In observance of the annual International Day Against Homophobia, Transphobia and Biphobia (IDAHOT) on May 17 and commemorating Mental Health Awareness Week 2016, the Society Against Sexual Orientation Discrimination (SASOD) hosted a Lunch Talk on Mental Health and Well Being for lesbian, gay, bisexual and transgender (LGBT) Guyanese with discussions being led by Dr. Janice Jackson, Psychologist and retired University of Guyana lecturer; Leroy Adolphus, Policy and Advocacy Officer at the National Coordinating Coalition Inc (NCC); and Dr. Melissa Varswyk, Principal of Georgetown American University and Vice-Chair of Blue CAPS. The discussions were moderated by Ulelli Verbeke, Chairperson of SASOD's Board of Directors.
Guyana needs more mental health professionals
Given the scarcity of mental health professionals in Guyana which impedes access to services for LGBT people, Dr Melissa Varswyk made a call for vulnerable communities such as the LGBT Guyanese to form groups in civil society for policy and advocacy and community support like SASOD which she said can very influential in offering support for persons suffering with mental health conditions. This she said will not be easy initially but support mechanisms are essential for persons who are struggling. Dr. Varswyk expressed that there is a significant lack of trained mental health professionals in Guyana and on the policy side of things Guyana needs to focus heavily on investing in more skilled professionals such as psychiatrists and psychologists. According to the medical professional, a lot of students show interest in mental health and psychiatric specializations but Guyana does not have the human resources and necessary specialized training to fulfill the needs for these fields of study.
Participants at Lunch Talk (Photo credit: Neketa Forde)
Self-esteem important to mental health and well being
Dr. Jackson noted that given the self-stigma and internalized homophobia some LGBT people suffer due to ingrained societal prejudices it is important to know and find oneself, which is often times a struggle in anyone’s adolescent years. “Define for yourself who you are, know yourself both internally and externally.” She explained that an internal definition of oneself is what we know we feel, how we know we will respond and how we feel about ourselves; external definition is what others know from how we behave, what we express how we are as a result of external factors molding us throughout our lives. She expressed that many people are raised hearing words like “Children must be seen and not heard”, and “Boys should not cry,” etc. which may cause damaging effects, due to those negative external influences. “We are raised in a society where people are afraid to speak; they may internalize their feelings and then lash out and are often hushed from expressing themselves,” she noted. ”Finding oneself and being comfortable in one’s own skin are some strategies and coping mechanisms for anyone, especially LGBT people, to build their own self-esteem and improve their mental health and wellbeing,” Dr. Jackson added.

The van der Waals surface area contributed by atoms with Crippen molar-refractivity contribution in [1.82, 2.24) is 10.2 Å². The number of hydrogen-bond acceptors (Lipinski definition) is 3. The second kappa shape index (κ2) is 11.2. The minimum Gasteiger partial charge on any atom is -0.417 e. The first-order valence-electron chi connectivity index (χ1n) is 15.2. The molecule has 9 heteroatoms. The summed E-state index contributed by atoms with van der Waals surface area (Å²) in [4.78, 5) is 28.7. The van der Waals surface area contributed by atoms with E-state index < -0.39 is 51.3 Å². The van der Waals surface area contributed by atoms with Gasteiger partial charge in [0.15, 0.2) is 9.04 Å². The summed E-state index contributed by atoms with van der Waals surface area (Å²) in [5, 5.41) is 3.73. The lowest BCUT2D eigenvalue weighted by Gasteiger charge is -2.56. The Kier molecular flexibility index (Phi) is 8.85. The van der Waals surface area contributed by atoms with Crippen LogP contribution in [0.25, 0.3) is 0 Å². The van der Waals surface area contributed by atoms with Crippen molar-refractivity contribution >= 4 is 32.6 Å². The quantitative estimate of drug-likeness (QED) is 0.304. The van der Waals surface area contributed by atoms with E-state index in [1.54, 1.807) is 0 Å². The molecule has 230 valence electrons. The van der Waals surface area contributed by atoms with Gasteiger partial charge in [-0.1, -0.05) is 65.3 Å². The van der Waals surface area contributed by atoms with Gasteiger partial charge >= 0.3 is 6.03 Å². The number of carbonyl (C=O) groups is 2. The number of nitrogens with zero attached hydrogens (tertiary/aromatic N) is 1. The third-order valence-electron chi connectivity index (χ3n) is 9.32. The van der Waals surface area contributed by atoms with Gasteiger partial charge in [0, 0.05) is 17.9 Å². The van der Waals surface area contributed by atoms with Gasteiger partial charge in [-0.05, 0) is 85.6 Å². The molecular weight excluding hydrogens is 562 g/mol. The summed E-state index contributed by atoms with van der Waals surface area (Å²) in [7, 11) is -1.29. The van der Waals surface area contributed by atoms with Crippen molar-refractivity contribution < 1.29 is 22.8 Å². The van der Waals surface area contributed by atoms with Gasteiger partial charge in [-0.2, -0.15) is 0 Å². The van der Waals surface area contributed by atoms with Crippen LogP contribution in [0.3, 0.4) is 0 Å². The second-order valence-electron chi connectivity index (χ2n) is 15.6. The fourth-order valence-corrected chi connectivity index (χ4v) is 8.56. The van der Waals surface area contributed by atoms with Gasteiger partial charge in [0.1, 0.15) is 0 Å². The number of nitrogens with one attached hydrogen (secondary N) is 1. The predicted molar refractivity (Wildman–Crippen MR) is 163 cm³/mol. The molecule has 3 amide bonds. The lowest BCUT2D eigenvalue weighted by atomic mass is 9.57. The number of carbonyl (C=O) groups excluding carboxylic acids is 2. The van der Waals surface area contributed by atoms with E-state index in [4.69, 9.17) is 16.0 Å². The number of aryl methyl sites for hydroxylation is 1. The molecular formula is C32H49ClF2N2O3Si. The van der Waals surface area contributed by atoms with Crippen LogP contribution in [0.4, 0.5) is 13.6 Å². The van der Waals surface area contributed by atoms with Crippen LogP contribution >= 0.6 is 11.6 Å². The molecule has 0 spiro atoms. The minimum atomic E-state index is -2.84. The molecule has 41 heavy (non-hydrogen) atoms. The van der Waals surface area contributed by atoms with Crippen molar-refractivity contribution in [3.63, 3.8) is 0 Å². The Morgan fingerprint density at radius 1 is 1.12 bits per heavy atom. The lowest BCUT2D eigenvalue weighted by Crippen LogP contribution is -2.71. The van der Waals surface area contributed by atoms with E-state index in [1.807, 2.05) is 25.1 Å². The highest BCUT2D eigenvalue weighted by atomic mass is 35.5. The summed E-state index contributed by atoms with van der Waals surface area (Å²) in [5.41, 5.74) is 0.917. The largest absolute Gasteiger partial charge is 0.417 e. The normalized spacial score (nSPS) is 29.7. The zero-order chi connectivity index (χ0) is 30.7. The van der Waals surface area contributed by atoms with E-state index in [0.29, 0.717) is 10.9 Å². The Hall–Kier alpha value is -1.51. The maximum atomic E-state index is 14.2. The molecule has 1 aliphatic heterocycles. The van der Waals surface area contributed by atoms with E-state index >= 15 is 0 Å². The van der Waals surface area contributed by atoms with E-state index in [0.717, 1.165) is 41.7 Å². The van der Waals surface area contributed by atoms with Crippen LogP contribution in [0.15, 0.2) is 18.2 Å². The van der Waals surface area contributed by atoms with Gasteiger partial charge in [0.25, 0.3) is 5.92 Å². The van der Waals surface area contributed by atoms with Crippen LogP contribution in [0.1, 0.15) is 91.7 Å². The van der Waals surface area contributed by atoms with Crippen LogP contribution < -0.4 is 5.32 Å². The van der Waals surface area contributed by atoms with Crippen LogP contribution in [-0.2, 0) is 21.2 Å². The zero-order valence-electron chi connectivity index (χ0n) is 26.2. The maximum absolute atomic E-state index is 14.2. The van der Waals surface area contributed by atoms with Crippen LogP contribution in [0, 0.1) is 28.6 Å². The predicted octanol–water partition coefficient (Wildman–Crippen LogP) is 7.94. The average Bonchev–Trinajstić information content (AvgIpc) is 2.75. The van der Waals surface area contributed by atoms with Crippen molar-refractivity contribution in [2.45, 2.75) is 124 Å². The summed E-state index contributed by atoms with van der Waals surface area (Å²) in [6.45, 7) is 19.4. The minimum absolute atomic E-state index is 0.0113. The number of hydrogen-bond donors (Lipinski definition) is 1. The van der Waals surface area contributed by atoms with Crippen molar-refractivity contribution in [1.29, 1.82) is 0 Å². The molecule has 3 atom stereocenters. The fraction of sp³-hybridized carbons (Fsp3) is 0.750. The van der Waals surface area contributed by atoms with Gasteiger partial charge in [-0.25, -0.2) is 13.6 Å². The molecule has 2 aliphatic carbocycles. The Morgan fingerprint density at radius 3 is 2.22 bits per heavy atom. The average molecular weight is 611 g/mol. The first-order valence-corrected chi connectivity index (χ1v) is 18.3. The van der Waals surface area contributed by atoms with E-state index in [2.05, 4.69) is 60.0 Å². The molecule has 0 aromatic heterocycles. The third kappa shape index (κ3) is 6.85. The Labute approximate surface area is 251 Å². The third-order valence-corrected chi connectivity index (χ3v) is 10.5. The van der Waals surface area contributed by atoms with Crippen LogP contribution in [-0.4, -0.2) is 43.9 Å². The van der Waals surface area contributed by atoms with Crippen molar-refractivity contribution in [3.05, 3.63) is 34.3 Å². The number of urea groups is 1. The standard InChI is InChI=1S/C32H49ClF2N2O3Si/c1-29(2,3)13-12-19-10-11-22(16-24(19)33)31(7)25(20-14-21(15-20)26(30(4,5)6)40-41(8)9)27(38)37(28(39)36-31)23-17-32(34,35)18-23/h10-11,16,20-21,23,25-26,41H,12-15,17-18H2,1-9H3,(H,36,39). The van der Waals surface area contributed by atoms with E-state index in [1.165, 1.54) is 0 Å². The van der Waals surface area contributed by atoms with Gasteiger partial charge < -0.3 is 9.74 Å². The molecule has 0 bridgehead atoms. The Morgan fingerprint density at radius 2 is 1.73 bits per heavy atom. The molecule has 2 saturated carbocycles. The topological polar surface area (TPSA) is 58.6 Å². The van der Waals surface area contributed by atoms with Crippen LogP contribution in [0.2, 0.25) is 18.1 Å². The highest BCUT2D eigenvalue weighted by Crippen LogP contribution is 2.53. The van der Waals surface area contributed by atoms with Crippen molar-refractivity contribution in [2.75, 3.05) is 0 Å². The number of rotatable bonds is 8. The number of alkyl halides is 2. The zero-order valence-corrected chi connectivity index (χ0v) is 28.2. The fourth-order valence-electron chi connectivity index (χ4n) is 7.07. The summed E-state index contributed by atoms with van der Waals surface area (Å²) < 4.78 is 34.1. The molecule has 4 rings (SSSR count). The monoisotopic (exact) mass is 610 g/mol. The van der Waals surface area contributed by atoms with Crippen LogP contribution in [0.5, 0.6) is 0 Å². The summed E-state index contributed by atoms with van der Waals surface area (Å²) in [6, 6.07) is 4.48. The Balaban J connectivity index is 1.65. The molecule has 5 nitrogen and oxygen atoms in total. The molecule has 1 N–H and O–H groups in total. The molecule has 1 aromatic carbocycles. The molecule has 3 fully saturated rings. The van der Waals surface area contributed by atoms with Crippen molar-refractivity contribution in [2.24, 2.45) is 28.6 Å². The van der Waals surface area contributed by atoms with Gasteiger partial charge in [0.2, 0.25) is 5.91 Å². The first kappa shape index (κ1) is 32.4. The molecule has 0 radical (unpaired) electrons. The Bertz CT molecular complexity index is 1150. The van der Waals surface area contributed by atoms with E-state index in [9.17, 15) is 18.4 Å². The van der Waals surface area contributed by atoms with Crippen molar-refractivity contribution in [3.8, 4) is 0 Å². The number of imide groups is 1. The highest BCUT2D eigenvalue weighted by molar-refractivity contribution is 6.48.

‘LGBT people are not a disease’
NCC Policy and Advocacy Officer Leroy Adolphus noted that civil society has a leading role to play in advocating for national awareness on mental health. ”Mental health illness is a national crisis,” he exclaimed. “Civil society needsto develop and implement community-based approaches which promote positive mental health and wellbeing for vulnerable groups, especially for LGBT Guyanese. Adolphus explained that homosexuality and transgenderism are viewed by many religious fundamentalists and conservatives as a disease without understanding human rights principles. Stigma and discrimination are abuses that affect the good mental health of LGBT persons; depression and anxiety are some of the negative impacts developed from such bigoted attitudes.“CSOs need to offer support, provide safe spaces and services to support our most vulnerable communities. There needs to be more conversations and dialogues. This is not just about LGBT rights. These are critical human rights issues and we need to approach this as a national crisis. Empowerment is also important to marginalised communities. This is critical for good self-esteem, mental health and well being,” Adolphus added.